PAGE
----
Iris, the mother of Eyal Yifrach (who was three years older than Gil-ad and Naftali), called Bat-Galim to say that "if I know my son, he is probably protecting Gil-ad and Naftali; keeping them safe."
In the yard, under one of the trees, Gil-ad's 17-year-old friends sat around a table, quietly studying Torah. They studied 24 hours a day, for two and a half weeks.
Bat-Galim and Ophir got very little sleep. Their days were filled with meetings with high-ranking officials and with welcoming the many guests that crossed the country to visit their tiny community atop the hill. The visitors brought stories of prayers for the boys from around the world. Ophir said that he had to pinch himself to make sure it wasn't a dream.
At night, the neighbors stood in the streets, unable to sleep. Every night, I promised them that the next day they would read my moving article in the newspaper about Gil-ad's safe return. Every morning I failed to fulfill that promise.
"Mornings are the hardest," Bat-Galim said. "I wake up and I can't believe that we are meeting the sun again and he is not here yet." Her faith in his return was unshakable. Her gaze wandered toward the door.
"This can't end badly," she said. "It would cause such a terrible break. We can't afford this kind of desecration of God's name. Our nation would break apart." That is what she was thinking about just then: about the crisis of faith that the people would endure, not about herself.
Someone complimented her on her strength. "Me?" she asked, shrugging. "Where would I get strength? I told God that he picked the wrong person. If I have strength, I get it from the people of Israel."
The police commissioner came to the house. "Topographically, this is not an easy area to comb," he explained. He is not one to bring big news. "We are investigating the call received by a police dispatcher, the camera footage from the intersections, forensic evidence, mobile phone signals. The more antennas there are in the vicinity, the more information we'll have."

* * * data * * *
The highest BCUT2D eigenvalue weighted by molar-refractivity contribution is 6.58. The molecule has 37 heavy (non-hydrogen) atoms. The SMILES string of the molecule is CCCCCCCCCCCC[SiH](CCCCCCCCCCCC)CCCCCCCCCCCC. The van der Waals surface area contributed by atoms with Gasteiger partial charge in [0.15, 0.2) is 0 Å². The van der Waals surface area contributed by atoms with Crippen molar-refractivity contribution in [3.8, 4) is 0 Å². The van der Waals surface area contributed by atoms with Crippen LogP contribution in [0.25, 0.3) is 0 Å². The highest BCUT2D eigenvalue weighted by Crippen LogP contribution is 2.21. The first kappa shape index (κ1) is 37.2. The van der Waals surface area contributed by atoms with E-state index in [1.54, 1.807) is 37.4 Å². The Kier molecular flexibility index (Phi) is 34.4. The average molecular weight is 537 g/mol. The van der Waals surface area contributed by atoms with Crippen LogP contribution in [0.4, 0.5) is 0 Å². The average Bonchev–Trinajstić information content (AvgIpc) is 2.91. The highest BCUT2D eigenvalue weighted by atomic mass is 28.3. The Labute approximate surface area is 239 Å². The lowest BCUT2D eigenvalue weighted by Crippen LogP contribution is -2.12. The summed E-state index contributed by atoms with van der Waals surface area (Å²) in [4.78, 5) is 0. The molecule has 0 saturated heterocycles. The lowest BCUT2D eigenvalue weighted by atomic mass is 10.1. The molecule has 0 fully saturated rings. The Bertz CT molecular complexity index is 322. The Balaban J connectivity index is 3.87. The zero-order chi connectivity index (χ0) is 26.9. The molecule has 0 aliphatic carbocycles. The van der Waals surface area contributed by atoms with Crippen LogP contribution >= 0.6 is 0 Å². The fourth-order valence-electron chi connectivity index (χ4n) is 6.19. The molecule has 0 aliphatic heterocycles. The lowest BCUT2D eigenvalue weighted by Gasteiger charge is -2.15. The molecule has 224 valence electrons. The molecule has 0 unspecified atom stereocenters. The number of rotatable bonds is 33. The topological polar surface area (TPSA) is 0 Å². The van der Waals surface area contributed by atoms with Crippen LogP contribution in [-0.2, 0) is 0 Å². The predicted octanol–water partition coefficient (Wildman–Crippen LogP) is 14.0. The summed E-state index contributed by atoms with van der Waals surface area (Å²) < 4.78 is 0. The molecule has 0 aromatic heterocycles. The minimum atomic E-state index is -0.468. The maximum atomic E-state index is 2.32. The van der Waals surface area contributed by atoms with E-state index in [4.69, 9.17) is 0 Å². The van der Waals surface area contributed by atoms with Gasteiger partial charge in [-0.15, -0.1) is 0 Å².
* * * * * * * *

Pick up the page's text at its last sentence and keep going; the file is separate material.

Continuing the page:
Bat-Galim asked him if there are a lot of antennas in the area they were investigating. "Fewer than in Ramat Gan," was his reply, then silence.
In a noble manner, out of respect for the man in uniform, Ophir and Bat-Galim raised some polite questions for the commissioner to answer. They commended the on-call officer who took their complaint seriously when their son went missing. They let the past be the past.
"Say the police did something wrong. What will it help now?" they said to the commissioner. "The most important thing now is to get to the children. Conclusions should be drawn, but don't waste your time on that now. Focus on rescuing them."
Reports of mass prayers around the country and the world, of flags being waved at intersections, of all the other initiatives, provided a modicum of solace. "The question is how to maintain this unity and loftiness at times when there isn't pain involved," Bat-Galim wondered. "I tell God, you want us to be better? You want to polish us? We will be better, just bring our boys home. Our patience is running out."
The military officers who met with the family received a lingering embrace. Bat-Galim made sure they weren't thirsty, that they got some rest, that they were able to sleep. She was genuinely worried about them. She thanked them over and over, emphasizing the parallels between them. "We don't sleep and you don't sleep," she said. "I have no words to thank you."
She had one request: that every time someone mentions the boys in prayer, they also pray for the soldiers and security forces.
"Are you getting any sleep?" asked one of her friends. "I get a hundred text messages every day -- the people of Israel giving me strength. Before I go to bed, I read them, wrap myself in that love, in these people, and I fall asleep," she replied.
"I want to be anonymous again," Ophir sighed. "I don't want to meet presidents and ministers. That's not us. We just want Gil-ad back."
It took a lot of pressure on behalf of the media outlets, but finally Ophir agreed to come out of the house and say a few words to reporters. He deliberated whether he should address Gil-ad directly, on the off chance that his son was watching a television screen somewhere.
"It's not good to address Gil-ad directly," Bat-Galim said, shrinking with worry. "I am afraid that if he sees his parents crying it will devastate him."
In the end he only said one simple statement directly to Gil-ad, and it pinched people's hearts like a vise grip: "I miss wrapping you up in a tallit while reciting the priestly blessing."
The first week ended with a powerful rally in Talmon. On the way to prayer, Bat-Galim walked ahead of the group. I watched her, going to pray for her son, to bring him to her. During the prayer, the congregation cried and yelled, like trumpets rattling the rooms of the heart. It felt as though the entire synagogue rose to the heavens and then came back down.